• @ Deborah, when writing short, I have found that creating a tiny scene -- one moment -- that leads to an aha! helps pare away my sweeping summaries and generalities. And it makes me decide what I'm really trying to say. My point.

    On the other hand, why not gush out all your observations in their precious detail into a journal and worry about crafting the perfect little essays later? Enjoy those kiddos!

  • Judith van Praag

    I'm with Patricia, 9/9 is a wondrous moment in time, having your twin babies in your life for 18 months.
    I also agree with Glen, there's nothing pat about ending with words and a ritual chosen by you and Marco, for the welcoming of those two precious babes into your lives and community.

    Of course there's usually much more to say about any given subject than word count allows for. Journalists learn to get to the point and cut whatever is not. An essay of course is different from an article, but if you work within the restrictions of theme and word count, you've got to focus on what calls to you the loudest. Remember, there will be other opportunities, the anthology is only the 'amuse gulle' whetting the reader's appetite for more.
    Take a look at all the threads in your essay, all the instances that you will be bound to continue following. Decide which one is (or three are) the most important threads for the anthology, then follow that one (or braid the three) to the end.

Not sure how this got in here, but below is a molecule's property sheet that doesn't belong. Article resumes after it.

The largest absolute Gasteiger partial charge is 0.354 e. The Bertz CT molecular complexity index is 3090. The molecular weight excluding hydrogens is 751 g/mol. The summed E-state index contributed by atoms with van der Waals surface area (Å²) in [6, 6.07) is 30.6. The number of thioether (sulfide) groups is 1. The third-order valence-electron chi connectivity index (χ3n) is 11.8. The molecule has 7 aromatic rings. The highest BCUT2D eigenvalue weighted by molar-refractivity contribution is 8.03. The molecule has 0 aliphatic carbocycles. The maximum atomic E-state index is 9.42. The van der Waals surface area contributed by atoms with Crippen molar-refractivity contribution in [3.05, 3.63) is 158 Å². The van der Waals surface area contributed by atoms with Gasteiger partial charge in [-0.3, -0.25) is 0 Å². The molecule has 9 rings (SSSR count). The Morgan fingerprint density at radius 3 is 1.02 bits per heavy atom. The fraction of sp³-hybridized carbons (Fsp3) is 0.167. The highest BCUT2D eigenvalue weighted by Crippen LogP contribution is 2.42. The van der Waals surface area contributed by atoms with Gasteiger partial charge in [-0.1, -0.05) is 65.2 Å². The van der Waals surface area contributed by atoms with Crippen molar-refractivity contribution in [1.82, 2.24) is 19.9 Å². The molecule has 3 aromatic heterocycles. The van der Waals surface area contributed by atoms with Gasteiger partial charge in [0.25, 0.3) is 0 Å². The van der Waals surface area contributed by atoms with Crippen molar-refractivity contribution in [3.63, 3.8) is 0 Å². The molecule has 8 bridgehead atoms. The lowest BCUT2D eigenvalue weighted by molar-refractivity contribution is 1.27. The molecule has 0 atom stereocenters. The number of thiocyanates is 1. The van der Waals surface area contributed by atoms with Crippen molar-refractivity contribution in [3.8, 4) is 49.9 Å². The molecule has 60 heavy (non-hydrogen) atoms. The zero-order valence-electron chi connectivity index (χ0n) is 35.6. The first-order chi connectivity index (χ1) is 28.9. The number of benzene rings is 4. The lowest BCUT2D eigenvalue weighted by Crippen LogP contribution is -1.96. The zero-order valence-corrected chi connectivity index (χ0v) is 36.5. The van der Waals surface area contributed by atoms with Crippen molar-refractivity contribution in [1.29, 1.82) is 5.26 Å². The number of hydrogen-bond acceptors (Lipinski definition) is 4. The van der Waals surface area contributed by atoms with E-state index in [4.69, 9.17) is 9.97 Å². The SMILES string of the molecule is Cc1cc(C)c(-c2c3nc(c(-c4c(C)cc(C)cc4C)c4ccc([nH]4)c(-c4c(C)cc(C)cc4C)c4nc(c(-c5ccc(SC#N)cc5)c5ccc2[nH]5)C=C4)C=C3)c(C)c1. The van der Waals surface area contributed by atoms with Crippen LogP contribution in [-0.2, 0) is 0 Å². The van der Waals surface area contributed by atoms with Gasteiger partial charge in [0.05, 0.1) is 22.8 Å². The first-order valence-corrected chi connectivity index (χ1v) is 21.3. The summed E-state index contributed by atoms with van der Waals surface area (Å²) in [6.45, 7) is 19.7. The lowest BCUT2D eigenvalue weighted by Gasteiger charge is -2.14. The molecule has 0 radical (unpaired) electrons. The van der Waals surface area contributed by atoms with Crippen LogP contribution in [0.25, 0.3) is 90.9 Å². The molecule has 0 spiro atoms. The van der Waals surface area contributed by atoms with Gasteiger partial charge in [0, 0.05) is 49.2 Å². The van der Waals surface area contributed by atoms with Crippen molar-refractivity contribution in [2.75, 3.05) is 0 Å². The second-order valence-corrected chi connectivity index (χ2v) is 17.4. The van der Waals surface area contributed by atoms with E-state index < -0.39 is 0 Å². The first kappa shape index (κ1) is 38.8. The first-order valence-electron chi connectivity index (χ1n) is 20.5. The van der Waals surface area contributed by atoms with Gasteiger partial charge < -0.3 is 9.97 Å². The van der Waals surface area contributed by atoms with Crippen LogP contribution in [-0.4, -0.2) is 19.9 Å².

Or take a look at the ending posted above and follow the thread back to the beginning.
    Going backwards look left and right for sidetracks.
    Either discard the ones that could become essays in their own right (filing for future reference) or neatly tie an end to each, leaving the reader with a hint of more to come, at an other place, an other time.
    The nature of the subject is such that continuation is expected, your reader knows that.
    This is only the beginning ;-)

  • Deborah,

    I'm drawn to the specific examples you give of both the behaviours that confirm the conventional gender expectations (dainty splashing, forceful kicking) as well as the two that deny those gender assumptions (girl thrill seeking, boy meditative, receptive). I think what you have here works; I do also want to validate your sense it might be too neatly wrapped up. I wonder if you could use this as a leaping point, say, write more about the ways the speaker and the father found themselves denying or confirming gender expecatations. I'm always drawn to the specific vignette--but let's say you are indeed wanting to wrap it up for now here. In that case, maybe ending on the anthem, with a specific image from the speaker and father?